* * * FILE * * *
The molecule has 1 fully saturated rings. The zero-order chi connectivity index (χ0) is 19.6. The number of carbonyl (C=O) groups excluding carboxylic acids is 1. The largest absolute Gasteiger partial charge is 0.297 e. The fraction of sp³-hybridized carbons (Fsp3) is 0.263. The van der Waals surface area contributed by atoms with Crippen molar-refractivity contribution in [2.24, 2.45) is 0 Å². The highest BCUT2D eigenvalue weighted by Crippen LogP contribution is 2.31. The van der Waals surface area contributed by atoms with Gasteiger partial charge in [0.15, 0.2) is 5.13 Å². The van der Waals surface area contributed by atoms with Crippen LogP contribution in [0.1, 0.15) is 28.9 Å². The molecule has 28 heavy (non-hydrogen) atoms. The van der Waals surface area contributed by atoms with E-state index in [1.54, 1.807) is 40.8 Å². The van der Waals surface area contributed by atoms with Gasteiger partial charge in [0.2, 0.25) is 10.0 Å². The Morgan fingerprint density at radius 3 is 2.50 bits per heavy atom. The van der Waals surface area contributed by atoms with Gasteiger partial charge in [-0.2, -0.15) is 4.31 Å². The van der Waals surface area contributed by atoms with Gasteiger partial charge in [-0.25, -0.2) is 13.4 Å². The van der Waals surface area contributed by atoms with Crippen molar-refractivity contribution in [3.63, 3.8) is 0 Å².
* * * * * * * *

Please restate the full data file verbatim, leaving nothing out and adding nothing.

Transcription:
The molecule has 1 fully saturated rings. The zero-order chi connectivity index (χ0) is 19.6. The number of carbonyl (C=O) groups excluding carboxylic acids is 1. The largest absolute Gasteiger partial charge is 0.297 e. The fraction of sp³-hybridized carbons (Fsp3) is 0.263. The van der Waals surface area contributed by atoms with Crippen molar-refractivity contribution in [2.24, 2.45) is 0 Å². The highest BCUT2D eigenvalue weighted by Crippen LogP contribution is 2.31. The van der Waals surface area contributed by atoms with Gasteiger partial charge in [0.15, 0.2) is 5.13 Å². The van der Waals surface area contributed by atoms with Crippen LogP contribution in [0.1, 0.15) is 28.9 Å². The molecule has 28 heavy (non-hydrogen) atoms. The van der Waals surface area contributed by atoms with E-state index in [1.54, 1.807) is 40.8 Å². The van der Waals surface area contributed by atoms with Gasteiger partial charge in [0.2, 0.25) is 10.0 Å². The Morgan fingerprint density at radius 3 is 2.50 bits per heavy atom. The van der Waals surface area contributed by atoms with Gasteiger partial charge in [-0.2, -0.15) is 4.31 Å². The van der Waals surface area contributed by atoms with Gasteiger partial charge in [-0.25, -0.2) is 13.4 Å². The van der Waals surface area contributed by atoms with Crippen molar-refractivity contribution in [3.63, 3.8) is 0 Å².